Women's history, early village history intersect

Hinsdale’s first international celebrity just happened to be a woman.

Loie Fuller, born in 1862 in the midst of a bitterly cold January, did not take long to discover her love of being on stage.

“After Loie was able to walk, her parents took her with them to several presentations of the Chicago Progressive Lyceum, that early movement toward culture which few of the living still can remember,” Hugh Dugan wrote in “Village on the County Line.” “On one of these occasions, when Loie was two and a half, she slipped away from her parents, climbed on the Lyceum platform and recited the prayer (other sources claim it was a nursery rhyme) she had learned to say at home. There was applause, and she returned the salutation.”

By the 1920s, according to Dugan, she was traveling across the country. She made an unsuccessful trip to Germany and then Paris, where she found dancers at the Folies Bergére imitating her Serpentine dance and convinced the manager to hire her to perform it instead. She debuted in 1893 and soon her popularity spread, with children to royalty mesmerized by her dancing. She devised several new dances, the Violet, the Flame, the Butterfly, Fire and the Lily, Dance of the Pearls and more, using colored spotlights to accentuate her movements on stage.

By 1900, she was earning $10,000 a month in a six-month contract, according to “Hinsdale,” written by Timothy Bakken.

“Her performances became constant sell-outs, box seats at one time reportedly going for $5,000, not inconceivable in an age which abounded with idle royalty and untaxed rich,” he wrote.

As her life progressed, performing gave way to educating dancers at the school she opened and assisting in relief work during World War I. She died in 1928. Vanity Fair offered this epitaph in 1934, according to Bakken:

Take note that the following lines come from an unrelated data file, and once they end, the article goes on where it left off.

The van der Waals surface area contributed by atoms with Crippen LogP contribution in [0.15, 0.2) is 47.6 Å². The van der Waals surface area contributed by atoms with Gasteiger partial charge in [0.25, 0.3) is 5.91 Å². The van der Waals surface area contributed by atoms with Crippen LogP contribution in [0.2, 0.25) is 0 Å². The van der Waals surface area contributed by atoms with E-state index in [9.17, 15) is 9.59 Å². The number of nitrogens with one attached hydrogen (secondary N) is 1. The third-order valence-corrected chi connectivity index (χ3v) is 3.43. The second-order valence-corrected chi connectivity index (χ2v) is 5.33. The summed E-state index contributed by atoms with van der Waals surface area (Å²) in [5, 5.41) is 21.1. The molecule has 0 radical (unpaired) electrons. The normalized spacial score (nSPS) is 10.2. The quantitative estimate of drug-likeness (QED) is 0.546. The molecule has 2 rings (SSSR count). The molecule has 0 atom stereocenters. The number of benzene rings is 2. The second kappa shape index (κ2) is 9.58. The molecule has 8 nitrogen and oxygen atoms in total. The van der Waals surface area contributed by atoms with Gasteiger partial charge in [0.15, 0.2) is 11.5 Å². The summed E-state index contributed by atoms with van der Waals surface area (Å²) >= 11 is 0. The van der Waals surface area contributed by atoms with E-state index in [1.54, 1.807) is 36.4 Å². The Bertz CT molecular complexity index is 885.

“There are three things without having experienced which the education of no man ... can be said to have been completed. They are: to be kissed by a beautiful woman within fives minutes after the first meeting of her, to lose money on a horse race and to see Loie Fuller dance. And the last is not the least requisite.”

The second day of Women’s History Month and only about a month before the 150th anniversary of the village’s incorporation seems an appropriate time to highlight this product of Hinsdale, perhaps the most famous of all its residents in her day.

Of course Fuller is not the only female associated with Hinsdale to have made history, even if others did so on a much more local scale.

The late Ly Hotchkin was the first female executive director of The Community House. The late Joyce Skoog was the first female village president. Kathleen Gargano is the first woman to serve as village manager.

We will delve more into these women’s lives in a special section to celebrate the village’s sesquicentennial later this year.

But this month seems a fitting time to honor their accomplishments — and those of all the women who have helped to make Hinsdale the wonderful place it is today.